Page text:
Helping small businesses to be sustainable can make a huge difference to the environment, says ACCA
Policy makers, regulators and finance professionals must help small businesses adopt sustainable business practices – since their huge environmental impact is currently being overlooked, says ACCA (the Association of Chartered Certified Accountants).
Despite representing more than 90% of global businesses and accounting, on average, for 50% of gross domestic product and 63% of employment with a significant impact on industrial pollution, SMEs have been marginalised in the debate about sustainable business practices and have been slow to adopt environment-related improvements.
For instance in the EU, only 29% of SMEs have introduced measures to save energy or raw materials (compared with 46% of large enterprises) and only 4% have a comprehensive energy efficiency system.
In its new policy paper Embedding Sustainability in SMEs, ACCA’s Global Forum for SMEs has called on a number of groups to take action to help smaller businesses to enable them to become more efficient and environmentally friendly.
A series of SME-specific measures and approaches will need to be adopted, if these efforts are to gain any significant momentum –with policy makers taking into account not only the differences between large companies and SMEs, but also the differences between micro, small and medium-sized enterprises, says the report.
As many small businesses are run by owner-managers – with no shareholders or boards to answer to – they have more freedom to implement sustainability practices – or to ignore them. This is why it is important that governments and business-support professionals ensure that SMEs are aware of the quick gains they can make through increased efficiency and of the grants, financial assistance and incentives that may be available for those which commit to cutting emissions or which reduce waste.
This includes conditions that are set so that only businesses with sustainable practices have access to large and potentially lucrative public sector supply chains. While small business owners need to become more proactive and strategic when it comes to adopting sustainable business practices, regulators also need to ensure that they ‘think small first’ when it comes to developing regulations which are aimed at encouraging such practices, such as sustainability reporting.
The paper sets out a number of challenges for groups involved.
SMEs need to follow five steps to sustainability reporting, which are to committing the business publicly to taking action; assessing the business’ impact; setting targets for reducing impact; acting to reduce impact and publishing the business’ policies and actions.
Accountants are urged to work with local environmental-sustainability experts in order to gain local access to credible knowledge; to review the environmental sustainability of their own business, then use that valuable experience to have rounded, relevant conversations, based on genuine experience, with their clients.
The paper says that accountancy bodies are urged to become more proactive in the SME sustainability debate, providing members with the right tools and resources to help them develop in this direction.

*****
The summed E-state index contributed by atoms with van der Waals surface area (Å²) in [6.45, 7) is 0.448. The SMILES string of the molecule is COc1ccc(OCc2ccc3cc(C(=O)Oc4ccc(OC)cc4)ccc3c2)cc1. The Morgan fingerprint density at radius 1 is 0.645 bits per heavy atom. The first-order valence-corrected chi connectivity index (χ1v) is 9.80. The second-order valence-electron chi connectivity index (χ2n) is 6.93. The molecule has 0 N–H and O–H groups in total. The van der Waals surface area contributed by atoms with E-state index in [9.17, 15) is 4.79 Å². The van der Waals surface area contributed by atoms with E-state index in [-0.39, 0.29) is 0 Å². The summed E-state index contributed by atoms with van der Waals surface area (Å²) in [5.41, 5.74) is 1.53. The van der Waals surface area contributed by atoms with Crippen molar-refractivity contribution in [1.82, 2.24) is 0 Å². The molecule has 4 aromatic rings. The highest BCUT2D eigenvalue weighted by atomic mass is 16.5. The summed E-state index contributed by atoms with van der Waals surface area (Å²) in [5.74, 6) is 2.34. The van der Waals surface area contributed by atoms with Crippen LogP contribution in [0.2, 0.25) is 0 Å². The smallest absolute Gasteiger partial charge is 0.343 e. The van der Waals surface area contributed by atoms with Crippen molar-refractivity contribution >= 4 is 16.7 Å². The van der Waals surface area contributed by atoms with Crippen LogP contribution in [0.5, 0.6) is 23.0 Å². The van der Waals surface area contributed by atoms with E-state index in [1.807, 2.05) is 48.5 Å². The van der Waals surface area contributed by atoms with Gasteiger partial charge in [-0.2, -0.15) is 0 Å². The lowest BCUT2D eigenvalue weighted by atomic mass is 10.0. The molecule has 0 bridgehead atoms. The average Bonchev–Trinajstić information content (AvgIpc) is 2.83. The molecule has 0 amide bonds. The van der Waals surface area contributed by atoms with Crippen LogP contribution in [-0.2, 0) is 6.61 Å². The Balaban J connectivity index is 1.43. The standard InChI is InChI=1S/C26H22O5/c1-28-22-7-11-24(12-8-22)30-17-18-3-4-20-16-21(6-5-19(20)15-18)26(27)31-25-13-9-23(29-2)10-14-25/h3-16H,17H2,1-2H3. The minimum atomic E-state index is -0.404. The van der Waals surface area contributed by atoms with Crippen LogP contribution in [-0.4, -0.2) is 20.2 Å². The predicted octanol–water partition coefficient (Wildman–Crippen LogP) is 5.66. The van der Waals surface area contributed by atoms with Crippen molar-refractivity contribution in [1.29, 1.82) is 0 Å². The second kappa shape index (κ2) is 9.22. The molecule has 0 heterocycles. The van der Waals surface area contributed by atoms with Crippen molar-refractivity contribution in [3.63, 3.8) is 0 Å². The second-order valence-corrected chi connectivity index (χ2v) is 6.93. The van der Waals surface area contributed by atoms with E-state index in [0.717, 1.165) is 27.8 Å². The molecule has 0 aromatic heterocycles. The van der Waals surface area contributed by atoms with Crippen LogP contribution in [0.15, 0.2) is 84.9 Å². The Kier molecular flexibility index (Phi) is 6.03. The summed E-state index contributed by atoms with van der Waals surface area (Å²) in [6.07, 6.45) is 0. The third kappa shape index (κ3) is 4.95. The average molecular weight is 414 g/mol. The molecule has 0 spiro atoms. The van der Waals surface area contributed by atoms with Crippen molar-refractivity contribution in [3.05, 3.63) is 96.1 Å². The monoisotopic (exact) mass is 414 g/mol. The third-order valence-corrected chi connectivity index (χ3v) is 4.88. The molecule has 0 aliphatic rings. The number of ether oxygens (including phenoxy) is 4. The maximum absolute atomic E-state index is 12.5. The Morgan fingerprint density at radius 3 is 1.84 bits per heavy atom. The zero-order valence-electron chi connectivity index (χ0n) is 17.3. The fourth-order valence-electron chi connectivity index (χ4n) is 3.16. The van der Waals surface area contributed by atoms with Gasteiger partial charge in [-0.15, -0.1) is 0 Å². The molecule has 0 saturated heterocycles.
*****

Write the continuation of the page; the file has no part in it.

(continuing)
Mark Gold, chairman of ACCA’s Global Forum for SMEs said: “All too often, small business is overlooked when it comes to environmental and sustainability issues. But in terms of economic activity, employment and waste, small businesses make a huge impact and it is critical that they and those who advise and regulate them, recognise this and begin to take steps to tackle waste, promote efficiency and ensure that sustainability is at the forefront of their thinking.”
To access the full report click on the attached link
For more information, please contact:
Colin Davis, ACCA Newsroom
+ 44 (0) 207 059 5738
+44 (0) 7720 347713
Notes to Editors
1. ACCA (the Association of Chartered Certified Accountants) is the global body for professional accountants. We aim to offer business-relevant, first-choice qualifications to people of application, ability and ambition around the world who seek a rewarding career in accountancy, finance and management.
2. We support our 154,000 members and 432,000 students in 170 countries, helping them to develop successful careers in accounting and business, with the skills required by employers. We work through a network of over 80 offices and centres and more than 8,400 Approved Employers worldwide, who provide high standards of employee learning and development. Through our public interest remit, we promote appropriate regulation of accounting and conduct relevant research to ensure accountancy continues to grow in reputation and influence.
3. Founded in 1904, ACCA has consistently held unique core values: opportunity, diversity, innovation, integrity and accountability. We believe that accountants bring value to economies in all stages of development and seek to develop capacity in the profession and encourage the adoption of global standards. Our values are aligned to the needs of employers in all sectors and we ensure that through our qualifications, we prepare accountants for business. We seek to open up the profession to people of all backgrounds and remove artificial barriers, innovating our qualifications and delivery to meet the diverse needs of trainee professionals and their employers.